onsdag den 25. februar 2009


HARDBALL demo, militant sxe here, members went on to WARCRY - WARPATH etc.
Im sure alot of you ar familar with the band and the history and their involvement with the hardline movement. Thanks alot manuel for the demo again.

8 kommentarer:

  1. Hardball fucking rules! THE original hard-edge band. This shit is how old..? ´90?

  2. Hey Henrik, here is the old Hardball story I saved from the Indy Hardcore site - when it was still online:


    Taking a cue from the harder edged pseudo-philosophical leanings of The Cro-Mags and Cleveland's Die Hard, Hardball formed from the nucleus of the short-lived, posi-straight edge band Clear Sight. Clear Sight guitarist John Johnson- a chief architect of the Indianapolis hardcore scene who promoted perhaps the city's first true "hardcore" show, Even Score (featuring Tony Victory on vocals, who had then released only 3 7"s on his label) and With Authority in Beech Grove- and vocalist Ryan Downey decided they were tired of being pushed around for their beliefs. Jocks at Beech Grove High School impaled a squirrel's head on Johnson's car antenna in an effort to mock his vegetarianism; alternately, members of the band Radiation Sickness regularly taunted Downey at his school for his choosing to lead a drug free life style. Hardball was born as a militant response to this, adopting a "hard" (though adolescent) outlook on straight edge and animal rights (and laughably carrying baseball bats on stage) after linking up with drummer Keith Steele and bassist/Split Lip roadie Matt Reece. Hailing from the Southside of Indy, Hardball often performed with their pals in Carmel's Split Lip, forged tight and enduring friendships with Louisville's Endpoint and Cleveland's Integrity, and released a demo called "My Fist, Your Face." This demo got them noticed by Michigan's Progression Records, who included Hardball on their "By All Means" compilation and offered to release the band's debut 7". Hardball eventually replaced Reece with bassist Johnny "Toad" Wayman, and briefly added Mark Baker (later of Payday/ Jackhammer) as second guitarist. The group made three attempts at recording their debut EP, laced with heavy metal guitar solos and mosh riffs, before it finally surfaced on North Carolina's New Start Records. Lyrically, the record tackled subjects such as racism, sexism, animal exploitation, environmental devastation, drugs and alcohol- topics being touched upon only by Vegan Reich, Raid, and Statement at that time in the hardcore scene. Incidentally, New Start honcho Rob R. Rock failed to deliver ONE copy of the "One on One" 7" to the band, let alone any of the t-shirts he made without their consent. Eventually Steele fell away from straight edge, and fill-in drummer Brian "Bob" Fouts was asked to play with them at 1990's "Survival of the Fittest" gathering in Memphis, Tennessee alongside Raid. As Downey and Johnson's interest in militant activism increased, their activity with the group faded. Hardball performed two songs in Lafayette, Indiana with Split Lip's Chuck Walker and Clay Snyder on drums and guitar, respectively, and future Jackhammer bassist Damien Sullivan. They played their final show with Downey, Wayman, Steele, and Johnson at the Amsterdam Cafe in 1991. The "One on One" 7" was later repressed as "Any Means Necessary" by the Hardline Musical Collective in 1993. Wayman and Downey briefly played in the band Drophook, later known as Water, together with the original drummer from Phallics/Phalanx. Hardball briefly reunited at the Sitcom in 1993, with Dead Dizney's Sam Clevenger and Bob Fouts stepping in for a couple of songs. Downey, Johnson and Fouts all eventually reunited in Burn it Down. At various intervals during Hardball’s tenure, Johnson and Steele would perform double duty in Dead Dizney.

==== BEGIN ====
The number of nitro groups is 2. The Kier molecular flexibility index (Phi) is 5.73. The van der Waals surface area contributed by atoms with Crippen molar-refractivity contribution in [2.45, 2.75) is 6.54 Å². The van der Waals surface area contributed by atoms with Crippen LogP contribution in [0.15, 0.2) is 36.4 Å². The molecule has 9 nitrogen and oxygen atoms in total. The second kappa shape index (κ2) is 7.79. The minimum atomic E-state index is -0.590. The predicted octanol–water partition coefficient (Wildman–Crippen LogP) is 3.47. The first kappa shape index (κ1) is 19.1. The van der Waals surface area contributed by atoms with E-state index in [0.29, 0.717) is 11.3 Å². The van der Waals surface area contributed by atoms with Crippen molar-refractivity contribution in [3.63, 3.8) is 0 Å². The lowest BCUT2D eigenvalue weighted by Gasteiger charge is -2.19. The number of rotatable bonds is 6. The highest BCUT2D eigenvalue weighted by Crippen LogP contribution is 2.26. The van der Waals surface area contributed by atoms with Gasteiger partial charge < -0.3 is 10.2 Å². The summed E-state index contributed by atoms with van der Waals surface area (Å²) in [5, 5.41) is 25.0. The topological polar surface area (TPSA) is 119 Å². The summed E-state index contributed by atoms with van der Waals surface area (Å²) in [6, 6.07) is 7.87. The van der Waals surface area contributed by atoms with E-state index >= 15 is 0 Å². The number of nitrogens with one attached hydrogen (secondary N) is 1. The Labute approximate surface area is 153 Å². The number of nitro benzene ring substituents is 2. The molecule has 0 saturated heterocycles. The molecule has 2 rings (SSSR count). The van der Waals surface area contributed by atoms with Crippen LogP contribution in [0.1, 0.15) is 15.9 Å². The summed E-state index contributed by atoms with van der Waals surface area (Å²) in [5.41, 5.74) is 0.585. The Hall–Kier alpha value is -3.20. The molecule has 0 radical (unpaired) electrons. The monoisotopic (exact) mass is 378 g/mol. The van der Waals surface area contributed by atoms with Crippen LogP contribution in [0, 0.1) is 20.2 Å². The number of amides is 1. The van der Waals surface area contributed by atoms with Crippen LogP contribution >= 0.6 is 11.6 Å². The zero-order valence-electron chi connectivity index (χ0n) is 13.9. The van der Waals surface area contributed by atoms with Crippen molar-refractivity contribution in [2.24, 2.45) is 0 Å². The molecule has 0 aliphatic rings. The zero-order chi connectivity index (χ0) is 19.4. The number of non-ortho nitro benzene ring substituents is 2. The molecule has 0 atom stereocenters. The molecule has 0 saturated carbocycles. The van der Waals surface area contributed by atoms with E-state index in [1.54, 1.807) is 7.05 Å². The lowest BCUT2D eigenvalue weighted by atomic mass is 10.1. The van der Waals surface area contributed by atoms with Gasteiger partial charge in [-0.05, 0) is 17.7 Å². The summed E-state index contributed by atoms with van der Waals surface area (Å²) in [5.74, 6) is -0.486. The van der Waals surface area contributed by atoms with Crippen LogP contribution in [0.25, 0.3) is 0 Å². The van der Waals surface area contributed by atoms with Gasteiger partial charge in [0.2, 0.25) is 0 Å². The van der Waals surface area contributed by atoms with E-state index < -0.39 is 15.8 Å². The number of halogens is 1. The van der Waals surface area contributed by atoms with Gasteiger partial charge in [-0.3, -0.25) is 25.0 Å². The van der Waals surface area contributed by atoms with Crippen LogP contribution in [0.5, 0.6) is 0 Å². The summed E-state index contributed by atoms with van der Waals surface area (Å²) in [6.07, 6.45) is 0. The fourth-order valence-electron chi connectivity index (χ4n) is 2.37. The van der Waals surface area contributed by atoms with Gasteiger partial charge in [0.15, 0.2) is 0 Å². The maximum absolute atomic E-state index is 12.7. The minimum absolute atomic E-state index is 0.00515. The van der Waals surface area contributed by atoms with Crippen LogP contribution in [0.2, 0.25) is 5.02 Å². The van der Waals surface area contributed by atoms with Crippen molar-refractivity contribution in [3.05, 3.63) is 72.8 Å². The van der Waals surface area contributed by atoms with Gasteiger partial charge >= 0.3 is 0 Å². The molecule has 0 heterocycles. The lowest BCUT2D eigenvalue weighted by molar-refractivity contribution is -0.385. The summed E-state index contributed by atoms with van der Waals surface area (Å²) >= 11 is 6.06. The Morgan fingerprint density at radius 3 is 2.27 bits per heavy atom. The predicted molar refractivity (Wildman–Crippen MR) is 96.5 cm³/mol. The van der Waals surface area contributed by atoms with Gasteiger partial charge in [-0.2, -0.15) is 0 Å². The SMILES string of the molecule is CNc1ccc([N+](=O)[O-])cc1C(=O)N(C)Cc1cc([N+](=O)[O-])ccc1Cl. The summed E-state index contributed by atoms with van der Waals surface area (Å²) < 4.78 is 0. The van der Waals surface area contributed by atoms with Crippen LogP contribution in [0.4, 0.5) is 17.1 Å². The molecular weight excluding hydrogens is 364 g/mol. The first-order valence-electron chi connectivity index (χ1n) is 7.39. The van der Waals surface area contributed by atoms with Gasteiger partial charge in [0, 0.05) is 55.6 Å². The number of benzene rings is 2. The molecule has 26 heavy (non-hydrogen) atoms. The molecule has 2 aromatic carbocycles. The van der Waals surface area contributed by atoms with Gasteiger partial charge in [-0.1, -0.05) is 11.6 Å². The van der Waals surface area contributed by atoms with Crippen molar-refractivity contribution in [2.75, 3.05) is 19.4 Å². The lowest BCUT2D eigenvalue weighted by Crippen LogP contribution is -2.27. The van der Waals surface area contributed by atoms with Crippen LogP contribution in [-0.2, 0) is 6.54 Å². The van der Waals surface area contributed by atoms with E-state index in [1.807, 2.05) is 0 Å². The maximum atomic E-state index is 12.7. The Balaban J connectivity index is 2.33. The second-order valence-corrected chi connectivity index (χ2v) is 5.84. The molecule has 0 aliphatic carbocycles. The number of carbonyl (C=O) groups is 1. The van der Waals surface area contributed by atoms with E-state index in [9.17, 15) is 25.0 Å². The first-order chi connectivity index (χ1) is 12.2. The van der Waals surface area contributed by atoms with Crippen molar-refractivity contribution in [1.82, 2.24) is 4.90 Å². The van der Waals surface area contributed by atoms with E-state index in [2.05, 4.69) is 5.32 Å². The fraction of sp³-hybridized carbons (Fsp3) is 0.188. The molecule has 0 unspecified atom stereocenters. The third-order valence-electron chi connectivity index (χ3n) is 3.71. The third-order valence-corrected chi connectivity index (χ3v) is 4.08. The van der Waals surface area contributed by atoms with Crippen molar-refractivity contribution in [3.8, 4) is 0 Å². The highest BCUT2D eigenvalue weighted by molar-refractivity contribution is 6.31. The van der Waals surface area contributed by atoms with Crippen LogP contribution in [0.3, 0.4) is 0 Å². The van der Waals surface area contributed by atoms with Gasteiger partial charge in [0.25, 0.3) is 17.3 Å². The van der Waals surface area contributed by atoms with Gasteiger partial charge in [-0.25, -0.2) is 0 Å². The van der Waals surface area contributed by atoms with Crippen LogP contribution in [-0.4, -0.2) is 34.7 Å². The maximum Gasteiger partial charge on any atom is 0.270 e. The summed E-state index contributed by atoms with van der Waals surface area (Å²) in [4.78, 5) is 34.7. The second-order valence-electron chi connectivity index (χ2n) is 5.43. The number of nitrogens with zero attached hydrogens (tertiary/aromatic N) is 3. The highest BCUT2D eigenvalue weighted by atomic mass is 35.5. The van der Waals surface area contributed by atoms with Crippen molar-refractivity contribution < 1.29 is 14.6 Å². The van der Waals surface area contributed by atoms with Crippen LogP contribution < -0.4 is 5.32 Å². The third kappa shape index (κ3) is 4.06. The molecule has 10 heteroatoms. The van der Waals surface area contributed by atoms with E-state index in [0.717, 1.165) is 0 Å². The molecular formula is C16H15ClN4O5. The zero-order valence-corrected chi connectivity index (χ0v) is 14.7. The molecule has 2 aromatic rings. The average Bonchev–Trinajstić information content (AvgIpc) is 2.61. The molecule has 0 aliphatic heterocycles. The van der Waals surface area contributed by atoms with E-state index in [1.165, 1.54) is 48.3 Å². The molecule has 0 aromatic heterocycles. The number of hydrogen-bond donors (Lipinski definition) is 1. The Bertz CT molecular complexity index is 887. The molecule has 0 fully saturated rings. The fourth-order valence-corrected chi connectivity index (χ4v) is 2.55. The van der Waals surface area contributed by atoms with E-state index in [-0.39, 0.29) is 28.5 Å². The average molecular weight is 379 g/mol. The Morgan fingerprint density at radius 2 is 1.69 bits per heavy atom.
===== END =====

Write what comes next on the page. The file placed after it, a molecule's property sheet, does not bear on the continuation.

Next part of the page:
Direct Connections: 7734 Trolls, Burn It Down, Circle of Nations, Clear Sight, Dead America, Dead Dizney, Drophook, Hurst, Shiva Slow Dance AKA The Fuckmachine, R.F.U., Split Lip, Jackhammer, Warpath, Water.

    Fun Fact: Integrity frontman Dwid lent Hardball the use of Die Hard's crossed bats "X" logo, allowing the band to use it in early Progression Records ads and even handing over a silk-screen used on primitive Die Hard t-shirts."

  3. And here are the liner notes by Ryan:


  4. actually that whole story is included in the zipfile, but thanks alot for providing it anyway.

    OP yeah its old as hell, by the way didnt I trade you my old hardball longsleeve to you years ago?? I think it was you?. But I has it as a bootleg now instead ha ha

  5. In the ZIP file is the 7" not the demo!

  6. yeah I just checked that, my mistake, I got the recording from someone else and havent checked out the recording

  7. 7" was good, still pops up on ebay once in awhile for fairly cheap

  8. hahaha just came across this. funny my father is keith steele from hardball.